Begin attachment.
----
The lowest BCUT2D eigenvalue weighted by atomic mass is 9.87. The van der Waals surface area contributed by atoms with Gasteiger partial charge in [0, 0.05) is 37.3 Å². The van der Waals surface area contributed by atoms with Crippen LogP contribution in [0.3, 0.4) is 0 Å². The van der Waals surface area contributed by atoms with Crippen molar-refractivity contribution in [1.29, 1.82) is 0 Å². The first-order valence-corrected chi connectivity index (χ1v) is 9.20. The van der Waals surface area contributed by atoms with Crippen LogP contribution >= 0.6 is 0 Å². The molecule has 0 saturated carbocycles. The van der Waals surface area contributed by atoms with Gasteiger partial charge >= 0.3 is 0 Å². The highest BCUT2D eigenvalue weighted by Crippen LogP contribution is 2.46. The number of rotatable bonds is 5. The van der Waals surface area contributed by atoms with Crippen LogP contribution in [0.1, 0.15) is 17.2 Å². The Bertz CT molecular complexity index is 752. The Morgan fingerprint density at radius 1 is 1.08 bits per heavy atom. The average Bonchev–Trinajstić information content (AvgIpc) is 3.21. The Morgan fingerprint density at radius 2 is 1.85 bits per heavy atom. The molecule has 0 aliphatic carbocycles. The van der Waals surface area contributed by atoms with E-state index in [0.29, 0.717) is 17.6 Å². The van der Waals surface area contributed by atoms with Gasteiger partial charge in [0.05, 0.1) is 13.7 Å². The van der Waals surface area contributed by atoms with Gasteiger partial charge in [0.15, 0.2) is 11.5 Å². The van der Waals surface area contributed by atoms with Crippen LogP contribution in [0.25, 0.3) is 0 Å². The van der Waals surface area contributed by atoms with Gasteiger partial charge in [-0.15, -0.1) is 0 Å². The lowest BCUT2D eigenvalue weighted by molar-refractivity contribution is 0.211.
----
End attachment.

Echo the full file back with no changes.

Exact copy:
The lowest BCUT2D eigenvalue weighted by atomic mass is 9.87. The van der Waals surface area contributed by atoms with Gasteiger partial charge in [0, 0.05) is 37.3 Å². The van der Waals surface area contributed by atoms with Crippen LogP contribution in [0.3, 0.4) is 0 Å². The van der Waals surface area contributed by atoms with Crippen molar-refractivity contribution in [1.29, 1.82) is 0 Å². The first-order valence-corrected chi connectivity index (χ1v) is 9.20. The van der Waals surface area contributed by atoms with Crippen LogP contribution >= 0.6 is 0 Å². The molecule has 0 saturated carbocycles. The van der Waals surface area contributed by atoms with Gasteiger partial charge >= 0.3 is 0 Å². The highest BCUT2D eigenvalue weighted by Crippen LogP contribution is 2.46. The number of rotatable bonds is 5. The van der Waals surface area contributed by atoms with Crippen LogP contribution in [0.1, 0.15) is 17.2 Å². The Bertz CT molecular complexity index is 752. The Morgan fingerprint density at radius 1 is 1.08 bits per heavy atom. The average Bonchev–Trinajstić information content (AvgIpc) is 3.21. The Morgan fingerprint density at radius 2 is 1.85 bits per heavy atom. The molecule has 0 aliphatic carbocycles. The van der Waals surface area contributed by atoms with E-state index in [0.29, 0.717) is 17.6 Å². The van der Waals surface area contributed by atoms with Gasteiger partial charge in [0.05, 0.1) is 13.7 Å². The van der Waals surface area contributed by atoms with Gasteiger partial charge in [0.15, 0.2) is 11.5 Å². The van der Waals surface area contributed by atoms with Crippen LogP contribution in [0.25, 0.3) is 0 Å². The van der Waals surface area contributed by atoms with Gasteiger partial charge in [-0.15, -0.1) is 0 Å². The lowest BCUT2D eigenvalue weighted by molar-refractivity contribution is 0.211.